Six Types of Plant Based Investors

Six types of plant based investors plantbased solutions

What is a plant-based investor?

The term “plant-based investor” is a broad one (which is good news for companies looking for funding in this space). These investors come in a variety of forms, and have a variety of motivations for their plant-based investing – some driven by the big picture of plant-based, and some driven by the big picture of plant-based, and some aiming to mitigate the risk of putting all their eggs in a non-vegan basket. Here we take a brief look a 6 types investors:

Friends & Family

Friends and family are often the source of the very first capital for startups, since they are usually willing to take more risk on a fledgling company because of their relationship with the founders. The friends and family investments are usually in the tens of thousands of dollars, or low hundreds of thousands, rather than other sources, which can be more. Raising initially from friends and family also signals to future investors (whether angels, VCs, etc.) that an entrepreneur has promise given her/his drive, passion, and ability to raise capital.  This article in Forbes by author Martin Zwilling discusses that idea in more depth.

Angels

Angels are affluent investors who usually invest very early on in a startup.  (Note: angels may be a subset of the group “Friends and Family”.) Angels can be expected to invest between $25,000 to $100,000. These investors, because of their early involvement in startups, stand to lose their entire investments if the startups fail early on. Angels therefore will look to see a thoughtful and defined exit strategy. Richard Harroch shares some great tips for what entrepreneurs can expect when dealing with angel investors.

Venture Capitalists

Venture capitalists frequently invest as a group, and usually have a considerable risk tolerance given the possibility of great return. Often they seek out “groundbreakers” because of the chance for tremendous return on investment if a new, innovative company really takes off. The New York Times has an excellent section on current venture capital news.

Private Equity Firms

Private equity firms manage private equity funds, which are similar to hedge funds or mutual funds. The adviser (aka “the firm”) uses the money pooled in the fund by various investors to invest on the fund’s behalf. The difference between private equity funds and mutual or hedge funds is that private equity is usually much more long term – investments made by private equity firms often have a timeline of ten or more years before they will be sold. Most private equity firms invest only in more mature companies, and are investing millions of dollars in scale-up capital or even acquiring a business outright.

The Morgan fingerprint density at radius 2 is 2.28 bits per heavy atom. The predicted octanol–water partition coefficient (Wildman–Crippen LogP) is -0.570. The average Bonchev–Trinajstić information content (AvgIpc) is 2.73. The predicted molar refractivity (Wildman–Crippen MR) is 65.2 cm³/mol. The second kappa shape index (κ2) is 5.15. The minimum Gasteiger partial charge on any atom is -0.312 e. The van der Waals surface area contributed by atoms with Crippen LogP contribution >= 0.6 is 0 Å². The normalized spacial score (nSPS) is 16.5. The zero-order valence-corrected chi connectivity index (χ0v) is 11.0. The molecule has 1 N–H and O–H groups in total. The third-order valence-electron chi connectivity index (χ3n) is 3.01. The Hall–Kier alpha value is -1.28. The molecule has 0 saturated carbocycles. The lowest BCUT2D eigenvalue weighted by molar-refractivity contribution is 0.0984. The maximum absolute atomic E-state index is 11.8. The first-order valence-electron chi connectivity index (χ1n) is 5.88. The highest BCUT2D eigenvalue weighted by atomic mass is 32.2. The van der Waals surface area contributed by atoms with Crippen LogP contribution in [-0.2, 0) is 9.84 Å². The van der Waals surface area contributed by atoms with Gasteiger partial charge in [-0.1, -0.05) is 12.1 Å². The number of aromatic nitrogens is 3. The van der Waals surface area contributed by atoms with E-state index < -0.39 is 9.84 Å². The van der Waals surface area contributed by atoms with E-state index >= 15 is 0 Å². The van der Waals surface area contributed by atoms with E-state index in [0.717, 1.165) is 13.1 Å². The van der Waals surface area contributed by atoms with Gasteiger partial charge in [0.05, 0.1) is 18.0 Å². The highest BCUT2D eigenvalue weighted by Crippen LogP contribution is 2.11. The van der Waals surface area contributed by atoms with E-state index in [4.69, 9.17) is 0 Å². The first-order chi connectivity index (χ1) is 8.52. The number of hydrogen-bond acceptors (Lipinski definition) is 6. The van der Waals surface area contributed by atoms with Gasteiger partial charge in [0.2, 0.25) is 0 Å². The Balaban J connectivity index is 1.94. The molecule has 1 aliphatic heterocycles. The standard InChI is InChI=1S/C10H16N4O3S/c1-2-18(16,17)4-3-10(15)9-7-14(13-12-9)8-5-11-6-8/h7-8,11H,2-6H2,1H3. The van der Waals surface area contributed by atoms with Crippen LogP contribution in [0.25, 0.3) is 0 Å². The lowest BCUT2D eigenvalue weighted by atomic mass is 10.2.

Strategics (Ex. large food companies)

Strategic investors offer more than just capital to startups – they offer expertise, knowledge, and a very powerful network within the industry. Beyond that, strategics may offer benefits through their physical & logistical assets, between their manufacturing capacity, distribution capabilities, etc. Strategics can offer help in forms that are often much more valuable than capital alone. They tend to invest millions of dollars at a time and also frequently acquire companies to add to their portfolios. Strategic investors are often looking to diversify their otherwise predominantly non-vegan holdings, as a hedge against market risk or because they see the opportunity in this groundbreaking space. One example is Tyson Ventures, which now holds a 5% stake in Beyond Meat.

Family Offices

Family offices act as the investment arms of extremely high-net-worth families. Family offices may be set up to serve a single wealthy family, or multiple. The sizes and stages at which they invest vary greatly.

Mission Driven

While any of these investor-types could be what we call “mission-driven” or “mission-aligned” investors (those who opt to invest in plant-based companies because such companies align with their beliefs and worldview) it is more frequent that friends and family, angels, family offices, and certain VCs will fall into the category. One excellent group of mission-driven investors is the – The Glass Wall Syndicate which is devoted entirely to investing within the plant-based space.

Driven to grow your success

PlantBased Solutions has spent years developing deep relationships with a broad network of investors, and introduces clients to these partners as appropriate. Our introductions are strategic and based upon the specific needs and desires of each client.

 

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